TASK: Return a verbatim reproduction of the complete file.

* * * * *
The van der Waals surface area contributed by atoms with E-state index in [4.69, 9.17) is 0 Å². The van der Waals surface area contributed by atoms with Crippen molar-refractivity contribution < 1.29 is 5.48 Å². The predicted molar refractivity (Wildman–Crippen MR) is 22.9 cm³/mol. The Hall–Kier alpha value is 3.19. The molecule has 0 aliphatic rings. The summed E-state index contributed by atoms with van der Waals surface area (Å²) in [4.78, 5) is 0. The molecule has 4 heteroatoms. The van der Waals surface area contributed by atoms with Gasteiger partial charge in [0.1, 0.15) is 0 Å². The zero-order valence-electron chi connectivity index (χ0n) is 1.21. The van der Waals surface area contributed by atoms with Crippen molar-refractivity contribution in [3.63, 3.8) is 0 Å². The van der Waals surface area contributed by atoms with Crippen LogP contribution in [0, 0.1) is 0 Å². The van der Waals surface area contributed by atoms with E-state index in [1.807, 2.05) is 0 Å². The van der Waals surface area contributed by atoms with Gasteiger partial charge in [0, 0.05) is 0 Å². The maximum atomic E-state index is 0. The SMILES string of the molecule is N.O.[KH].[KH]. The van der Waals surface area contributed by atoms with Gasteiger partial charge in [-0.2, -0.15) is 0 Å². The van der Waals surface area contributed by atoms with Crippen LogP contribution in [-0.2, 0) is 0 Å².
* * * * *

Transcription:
The van der Waals surface area contributed by atoms with E-state index in [4.69, 9.17) is 0 Å². The van der Waals surface area contributed by atoms with Crippen molar-refractivity contribution < 1.29 is 5.48 Å². The predicted molar refractivity (Wildman–Crippen MR) is 22.9 cm³/mol. The Hall–Kier alpha value is 3.19. The molecule has 0 aliphatic rings. The summed E-state index contributed by atoms with van der Waals surface area (Å²) in [4.78, 5) is 0. The molecule has 4 heteroatoms. The van der Waals surface area contributed by atoms with Gasteiger partial charge in [0.1, 0.15) is 0 Å². The zero-order valence-electron chi connectivity index (χ0n) is 1.21. The van der Waals surface area contributed by atoms with Crippen molar-refractivity contribution in [3.63, 3.8) is 0 Å². The van der Waals surface area contributed by atoms with Crippen LogP contribution in [0, 0.1) is 0 Å². The van der Waals surface area contributed by atoms with E-state index in [1.807, 2.05) is 0 Å². The van der Waals surface area contributed by atoms with Gasteiger partial charge in [0, 0.05) is 0 Å². The maximum atomic E-state index is 0. The SMILES string of the molecule is N.O.[KH].[KH]. The van der Waals surface area contributed by atoms with Gasteiger partial charge in [-0.2, -0.15) is 0 Å². The van der Waals surface area contributed by atoms with Crippen LogP contribution in [-0.2, 0) is 0 Å².